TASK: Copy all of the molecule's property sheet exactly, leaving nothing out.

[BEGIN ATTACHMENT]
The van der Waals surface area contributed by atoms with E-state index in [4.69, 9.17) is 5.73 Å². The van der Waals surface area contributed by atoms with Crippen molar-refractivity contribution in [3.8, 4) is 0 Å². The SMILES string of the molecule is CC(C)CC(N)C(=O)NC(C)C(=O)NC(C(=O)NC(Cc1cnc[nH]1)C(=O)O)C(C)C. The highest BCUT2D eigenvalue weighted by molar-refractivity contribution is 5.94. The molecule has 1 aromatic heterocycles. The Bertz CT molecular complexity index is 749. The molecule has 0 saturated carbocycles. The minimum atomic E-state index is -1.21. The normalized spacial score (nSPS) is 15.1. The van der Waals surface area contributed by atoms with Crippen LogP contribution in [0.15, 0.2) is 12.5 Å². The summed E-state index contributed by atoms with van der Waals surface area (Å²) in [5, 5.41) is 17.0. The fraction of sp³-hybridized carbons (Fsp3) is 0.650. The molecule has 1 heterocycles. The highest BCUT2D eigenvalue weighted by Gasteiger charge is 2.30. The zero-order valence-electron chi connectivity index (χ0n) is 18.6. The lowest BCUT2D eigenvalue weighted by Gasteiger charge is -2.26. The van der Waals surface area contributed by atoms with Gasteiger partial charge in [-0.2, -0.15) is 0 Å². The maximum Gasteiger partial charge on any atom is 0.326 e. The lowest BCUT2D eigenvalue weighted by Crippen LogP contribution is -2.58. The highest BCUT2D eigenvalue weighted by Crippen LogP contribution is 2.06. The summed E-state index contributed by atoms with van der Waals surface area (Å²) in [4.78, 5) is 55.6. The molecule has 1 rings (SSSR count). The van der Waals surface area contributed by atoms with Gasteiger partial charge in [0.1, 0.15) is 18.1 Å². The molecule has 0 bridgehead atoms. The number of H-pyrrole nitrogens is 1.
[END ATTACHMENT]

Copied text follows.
The van der Waals surface area contributed by atoms with E-state index in [4.69, 9.17) is 5.73 Å². The van der Waals surface area contributed by atoms with Crippen molar-refractivity contribution in [3.8, 4) is 0 Å². The SMILES string of the molecule is CC(C)CC(N)C(=O)NC(C)C(=O)NC(C(=O)NC(Cc1cnc[nH]1)C(=O)O)C(C)C. The highest BCUT2D eigenvalue weighted by molar-refractivity contribution is 5.94. The molecule has 1 aromatic heterocycles. The Bertz CT molecular complexity index is 749. The molecule has 0 saturated carbocycles. The minimum atomic E-state index is -1.21. The normalized spacial score (nSPS) is 15.1. The van der Waals surface area contributed by atoms with Crippen LogP contribution in [0.15, 0.2) is 12.5 Å². The summed E-state index contributed by atoms with van der Waals surface area (Å²) in [5, 5.41) is 17.0. The fraction of sp³-hybridized carbons (Fsp3) is 0.650. The molecule has 1 heterocycles. The highest BCUT2D eigenvalue weighted by Gasteiger charge is 2.30. The zero-order valence-electron chi connectivity index (χ0n) is 18.6. The lowest BCUT2D eigenvalue weighted by Gasteiger charge is -2.26. The van der Waals surface area contributed by atoms with Gasteiger partial charge in [-0.2, -0.15) is 0 Å². The maximum Gasteiger partial charge on any atom is 0.326 e. The lowest BCUT2D eigenvalue weighted by Crippen LogP contribution is -2.58. The highest BCUT2D eigenvalue weighted by Crippen LogP contribution is 2.06. The summed E-state index contributed by atoms with van der Waals surface area (Å²) in [4.78, 5) is 55.6. The molecule has 1 rings (SSSR count). The van der Waals surface area contributed by atoms with Gasteiger partial charge in [0.1, 0.15) is 18.1 Å². The molecule has 0 bridgehead atoms. The number of H-pyrrole nitrogens is 1.